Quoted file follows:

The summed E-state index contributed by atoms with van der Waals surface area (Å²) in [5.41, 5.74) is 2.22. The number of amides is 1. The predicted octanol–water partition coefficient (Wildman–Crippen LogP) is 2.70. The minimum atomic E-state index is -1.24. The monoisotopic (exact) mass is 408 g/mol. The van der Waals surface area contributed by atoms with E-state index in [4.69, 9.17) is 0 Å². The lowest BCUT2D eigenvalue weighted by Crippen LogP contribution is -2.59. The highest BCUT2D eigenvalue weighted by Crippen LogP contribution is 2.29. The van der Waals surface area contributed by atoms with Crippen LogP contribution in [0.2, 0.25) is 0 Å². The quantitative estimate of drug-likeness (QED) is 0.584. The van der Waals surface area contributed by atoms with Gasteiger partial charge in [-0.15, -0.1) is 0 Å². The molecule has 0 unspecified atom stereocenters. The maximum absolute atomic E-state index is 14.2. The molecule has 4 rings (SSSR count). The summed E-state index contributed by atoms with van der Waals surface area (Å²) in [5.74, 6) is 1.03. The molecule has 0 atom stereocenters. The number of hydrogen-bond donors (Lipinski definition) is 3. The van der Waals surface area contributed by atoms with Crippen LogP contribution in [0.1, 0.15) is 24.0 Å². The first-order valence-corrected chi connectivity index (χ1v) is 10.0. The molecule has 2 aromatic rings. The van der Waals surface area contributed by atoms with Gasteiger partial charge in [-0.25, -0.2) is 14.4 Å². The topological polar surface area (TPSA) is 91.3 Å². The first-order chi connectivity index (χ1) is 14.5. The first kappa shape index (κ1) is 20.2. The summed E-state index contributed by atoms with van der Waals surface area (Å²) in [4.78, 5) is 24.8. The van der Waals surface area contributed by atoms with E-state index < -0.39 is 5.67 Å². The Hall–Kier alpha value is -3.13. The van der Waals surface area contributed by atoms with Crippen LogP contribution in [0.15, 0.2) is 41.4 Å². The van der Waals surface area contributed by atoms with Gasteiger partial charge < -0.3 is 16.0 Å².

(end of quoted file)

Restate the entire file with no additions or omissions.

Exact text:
The summed E-state index contributed by atoms with van der Waals surface area (Å²) in [5.41, 5.74) is 2.22. The number of amides is 1. The predicted octanol–water partition coefficient (Wildman–Crippen LogP) is 2.70. The minimum atomic E-state index is -1.24. The monoisotopic (exact) mass is 408 g/mol. The van der Waals surface area contributed by atoms with E-state index in [4.69, 9.17) is 0 Å². The lowest BCUT2D eigenvalue weighted by Crippen LogP contribution is -2.59. The highest BCUT2D eigenvalue weighted by Crippen LogP contribution is 2.29. The van der Waals surface area contributed by atoms with Crippen LogP contribution in [0.2, 0.25) is 0 Å². The quantitative estimate of drug-likeness (QED) is 0.584. The van der Waals surface area contributed by atoms with Gasteiger partial charge in [-0.15, -0.1) is 0 Å². The molecule has 0 unspecified atom stereocenters. The maximum absolute atomic E-state index is 14.2. The molecule has 4 rings (SSSR count). The summed E-state index contributed by atoms with van der Waals surface area (Å²) in [5.74, 6) is 1.03. The molecule has 0 atom stereocenters. The number of hydrogen-bond donors (Lipinski definition) is 3. The van der Waals surface area contributed by atoms with Crippen LogP contribution in [0.1, 0.15) is 24.0 Å². The first-order valence-corrected chi connectivity index (χ1v) is 10.0. The molecule has 2 aromatic rings. The van der Waals surface area contributed by atoms with Gasteiger partial charge in [-0.25, -0.2) is 14.4 Å². The topological polar surface area (TPSA) is 91.3 Å². The first-order chi connectivity index (χ1) is 14.5. The first kappa shape index (κ1) is 20.2. The summed E-state index contributed by atoms with van der Waals surface area (Å²) in [4.78, 5) is 24.8. The van der Waals surface area contributed by atoms with E-state index < -0.39 is 5.67 Å². The Hall–Kier alpha value is -3.13. The van der Waals surface area contributed by atoms with Crippen LogP contribution in [0.15, 0.2) is 41.4 Å². The van der Waals surface area contributed by atoms with Gasteiger partial charge < -0.3 is 16.0 Å².